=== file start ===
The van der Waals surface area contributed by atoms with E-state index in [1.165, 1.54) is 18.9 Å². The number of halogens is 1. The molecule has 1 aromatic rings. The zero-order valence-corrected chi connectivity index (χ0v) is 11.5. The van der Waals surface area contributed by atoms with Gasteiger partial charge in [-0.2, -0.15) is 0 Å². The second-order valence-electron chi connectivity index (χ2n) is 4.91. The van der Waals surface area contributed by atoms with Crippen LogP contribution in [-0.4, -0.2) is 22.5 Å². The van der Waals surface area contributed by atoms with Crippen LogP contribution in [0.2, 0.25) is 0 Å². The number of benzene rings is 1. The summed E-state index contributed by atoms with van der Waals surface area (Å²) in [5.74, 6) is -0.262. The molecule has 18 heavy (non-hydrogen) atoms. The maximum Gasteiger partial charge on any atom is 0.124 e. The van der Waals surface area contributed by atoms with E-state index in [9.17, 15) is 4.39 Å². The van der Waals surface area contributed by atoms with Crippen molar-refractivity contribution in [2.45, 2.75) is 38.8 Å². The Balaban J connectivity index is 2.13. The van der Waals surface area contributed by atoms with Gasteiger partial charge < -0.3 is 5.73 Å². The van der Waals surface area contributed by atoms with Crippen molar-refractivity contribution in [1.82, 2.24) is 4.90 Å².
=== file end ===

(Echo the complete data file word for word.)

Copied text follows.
The van der Waals surface area contributed by atoms with E-state index in [1.165, 1.54) is 18.9 Å². The number of halogens is 1. The molecule has 1 aromatic rings. The zero-order valence-corrected chi connectivity index (χ0v) is 11.5. The van der Waals surface area contributed by atoms with Gasteiger partial charge in [-0.2, -0.15) is 0 Å². The second-order valence-electron chi connectivity index (χ2n) is 4.91. The van der Waals surface area contributed by atoms with Crippen LogP contribution in [-0.4, -0.2) is 22.5 Å². The van der Waals surface area contributed by atoms with Crippen LogP contribution in [0.2, 0.25) is 0 Å². The number of benzene rings is 1. The summed E-state index contributed by atoms with van der Waals surface area (Å²) in [5.74, 6) is -0.262. The molecule has 18 heavy (non-hydrogen) atoms. The maximum Gasteiger partial charge on any atom is 0.124 e. The van der Waals surface area contributed by atoms with E-state index in [9.17, 15) is 4.39 Å². The van der Waals surface area contributed by atoms with Crippen molar-refractivity contribution in [2.45, 2.75) is 38.8 Å². The Balaban J connectivity index is 2.13. The van der Waals surface area contributed by atoms with Gasteiger partial charge < -0.3 is 5.73 Å². The van der Waals surface area contributed by atoms with Crippen molar-refractivity contribution in [1.82, 2.24) is 4.90 Å².